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THE WOLFMAN: Must the Beast Have Its Day?

I recently had an opportunity to watch The Wolfman (2010). It was a film I had been looking forward to seeing as a new version of a Universal Studios horror classic. I did not find it very satisfying, but it did include some interesting elements and food for thought.

Like the 1941 version of the film starring Lon Chaney, Jr., the current version tells the story of Lawrence Talbot (Benicio Del Toro) who responds to the pleas of Gwen Conliffe (Emily Blunt), his late brother’s fiancée, in returning to the family estate in England in an attempt to discover the cause of his brother’s brutal death. His return home brings Lawrence face to face with his estranged father, Sir John Talbot (Anthony Hopkins), that he has not seen for years. As Lawrence investigates the strange and grisly circumstances surrounding his brother’s death he soon finds that it is connected to a vicious beast stalking the countryside, which may have a long connection to the Talbot family and Lawrence’s lifelong nightmares and tensions with his father.

When I first heard the announcement of this film’s production I was cautiously optimistic. It was good to hear of an attempted return to the iconic monsters of old and a move in horror away from our current fixations on “torture-porn” and slasher films, but with the current state of horror I was wary that a good film could be made, and one that would appeal to modern audiences. Sadly, my fears played out. On the positive side, The Wolfman includes some elements that I enjoyed, including a shift away from a contemporary setting to the “foreign” settings of horror in the days of Universal’s classics. The makeup effects under the leadership of Rick Baker were outstanding, as were some of the CGI effects in the recreation of nineteenth century England. But beyond this specific elements of the film were lacking, leading to an overall dissatisfaction withe project as a whole. The CGI effects related to the werewolf were not convincing, and more attention should have been paid to this key aspect of the film or it should have been abandoned in favor of makeup and prosthetic effects. I also found the concluding element of the story’s narrative disappointing in pitting werewolf-cursed father against son in a lycan battle to the death.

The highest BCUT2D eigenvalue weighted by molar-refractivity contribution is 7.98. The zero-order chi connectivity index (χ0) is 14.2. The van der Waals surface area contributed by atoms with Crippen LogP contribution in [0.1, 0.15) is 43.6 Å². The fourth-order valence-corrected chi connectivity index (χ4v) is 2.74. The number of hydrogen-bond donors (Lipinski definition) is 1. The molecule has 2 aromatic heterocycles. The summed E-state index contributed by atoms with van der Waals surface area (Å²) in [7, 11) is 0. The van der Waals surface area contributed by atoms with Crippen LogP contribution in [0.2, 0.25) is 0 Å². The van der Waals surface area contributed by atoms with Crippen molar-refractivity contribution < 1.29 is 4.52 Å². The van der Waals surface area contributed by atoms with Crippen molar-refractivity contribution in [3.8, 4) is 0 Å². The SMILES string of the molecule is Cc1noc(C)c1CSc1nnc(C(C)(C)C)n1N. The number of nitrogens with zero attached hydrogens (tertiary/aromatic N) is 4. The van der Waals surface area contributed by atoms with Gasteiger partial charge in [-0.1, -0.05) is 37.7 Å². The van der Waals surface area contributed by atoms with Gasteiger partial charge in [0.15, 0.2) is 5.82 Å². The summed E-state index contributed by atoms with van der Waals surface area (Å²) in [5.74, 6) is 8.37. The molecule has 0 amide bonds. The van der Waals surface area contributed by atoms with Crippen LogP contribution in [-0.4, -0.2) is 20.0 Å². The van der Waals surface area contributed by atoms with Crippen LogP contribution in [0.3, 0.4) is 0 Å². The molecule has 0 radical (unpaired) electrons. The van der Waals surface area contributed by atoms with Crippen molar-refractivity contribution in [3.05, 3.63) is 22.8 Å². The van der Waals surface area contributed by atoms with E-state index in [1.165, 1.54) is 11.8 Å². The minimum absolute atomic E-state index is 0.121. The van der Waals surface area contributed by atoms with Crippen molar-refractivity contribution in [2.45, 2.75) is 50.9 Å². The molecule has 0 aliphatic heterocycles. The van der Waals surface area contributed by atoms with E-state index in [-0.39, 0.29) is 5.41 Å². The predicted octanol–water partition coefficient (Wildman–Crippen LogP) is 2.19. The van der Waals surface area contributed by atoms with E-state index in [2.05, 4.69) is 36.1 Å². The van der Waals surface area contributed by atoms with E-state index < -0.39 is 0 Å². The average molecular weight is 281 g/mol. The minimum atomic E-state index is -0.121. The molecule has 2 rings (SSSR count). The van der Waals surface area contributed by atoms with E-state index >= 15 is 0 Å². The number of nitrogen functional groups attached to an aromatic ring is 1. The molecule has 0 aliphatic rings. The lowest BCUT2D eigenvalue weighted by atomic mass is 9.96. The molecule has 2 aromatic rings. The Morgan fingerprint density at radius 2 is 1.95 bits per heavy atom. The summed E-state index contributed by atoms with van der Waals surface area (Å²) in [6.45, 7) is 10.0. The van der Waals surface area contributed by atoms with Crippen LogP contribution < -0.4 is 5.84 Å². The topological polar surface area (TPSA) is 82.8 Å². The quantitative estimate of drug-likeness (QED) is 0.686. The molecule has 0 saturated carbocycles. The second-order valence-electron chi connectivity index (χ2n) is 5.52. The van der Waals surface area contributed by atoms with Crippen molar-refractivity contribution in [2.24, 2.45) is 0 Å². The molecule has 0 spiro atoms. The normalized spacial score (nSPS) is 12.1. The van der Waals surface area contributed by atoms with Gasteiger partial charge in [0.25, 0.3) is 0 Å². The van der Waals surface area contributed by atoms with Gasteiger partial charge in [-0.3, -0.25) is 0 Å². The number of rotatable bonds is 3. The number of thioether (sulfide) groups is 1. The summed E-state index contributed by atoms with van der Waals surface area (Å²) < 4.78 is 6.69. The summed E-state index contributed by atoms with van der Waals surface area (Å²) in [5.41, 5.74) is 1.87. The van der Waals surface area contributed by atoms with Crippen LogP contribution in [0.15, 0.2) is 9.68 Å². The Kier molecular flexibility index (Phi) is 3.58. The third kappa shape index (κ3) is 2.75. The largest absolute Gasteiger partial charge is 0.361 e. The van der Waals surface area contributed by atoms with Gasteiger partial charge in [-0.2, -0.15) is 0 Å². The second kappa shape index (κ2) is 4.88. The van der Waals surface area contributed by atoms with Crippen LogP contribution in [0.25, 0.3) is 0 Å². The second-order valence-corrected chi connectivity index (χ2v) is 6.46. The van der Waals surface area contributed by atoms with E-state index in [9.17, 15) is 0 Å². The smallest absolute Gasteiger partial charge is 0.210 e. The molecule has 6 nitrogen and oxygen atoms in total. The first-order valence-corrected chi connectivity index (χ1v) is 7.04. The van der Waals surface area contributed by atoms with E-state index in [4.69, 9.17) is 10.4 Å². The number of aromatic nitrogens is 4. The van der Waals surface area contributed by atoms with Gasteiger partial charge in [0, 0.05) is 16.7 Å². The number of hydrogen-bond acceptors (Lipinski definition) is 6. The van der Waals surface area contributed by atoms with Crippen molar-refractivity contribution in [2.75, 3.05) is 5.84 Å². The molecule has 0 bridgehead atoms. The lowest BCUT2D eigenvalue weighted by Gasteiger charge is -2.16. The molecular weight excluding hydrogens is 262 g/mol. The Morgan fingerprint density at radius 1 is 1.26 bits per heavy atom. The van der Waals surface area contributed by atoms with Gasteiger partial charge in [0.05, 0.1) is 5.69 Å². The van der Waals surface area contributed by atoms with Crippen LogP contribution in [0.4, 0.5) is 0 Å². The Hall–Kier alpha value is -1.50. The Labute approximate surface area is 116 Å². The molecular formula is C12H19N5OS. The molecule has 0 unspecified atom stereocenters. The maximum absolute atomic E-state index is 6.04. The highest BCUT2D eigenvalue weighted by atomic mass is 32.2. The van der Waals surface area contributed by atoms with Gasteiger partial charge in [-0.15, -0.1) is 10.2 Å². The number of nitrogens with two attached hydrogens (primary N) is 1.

But even with an overall disappointment with this film I did find one element of particular interest. As Lawrence comes to terms with his curse he eventually comes to realize that his father shares it with him. Indeed, it was his father who killed his brother and mother, and bit Lawrence creating the next generation of the werewolf. As part of this unfolding revelation, in one scene Sir John shows Lawrence a room which includes a restraining chair and a memorial to his wife. Sir John explains that he was driven by guilt over his curse and the murder of his wife to restrain himself with each full moon so that he could not go on killing sprees. But eventually, Sir John came to embrace his curse and the violence that goes with it. He hopes that his son, struggling with the reality of his uncontrollable violent nature, will as well. As he says to Lawrence, “The beast will have its day. The beast will out.”

In past depictions of the werewolf the focus has been on human beings who lose control as they are transformed and consumed by an inner monstrousness. Little interest has been shown by the cursed individual in attempting to control the monster. But as time goes more more reflection has taken place on understanding the werewolf as a metaphor for our inner evil selves, and with it has come the occasional depiction of attempts to control this evil. For example, in Buffy the Vampire Slayer the character Oz (Seth Green) is a werewolf who locks himself away each cycle of the full moon so that he cannot harm others. Oz recognizes his inner beast but takes steps to control and contain it. In similar fashion, The Wolfman raises the specter of humanity’s inner beast and presents us with the choice of reveling in the beast’s ability to destroy, or taking whatever steps are necessary to control it.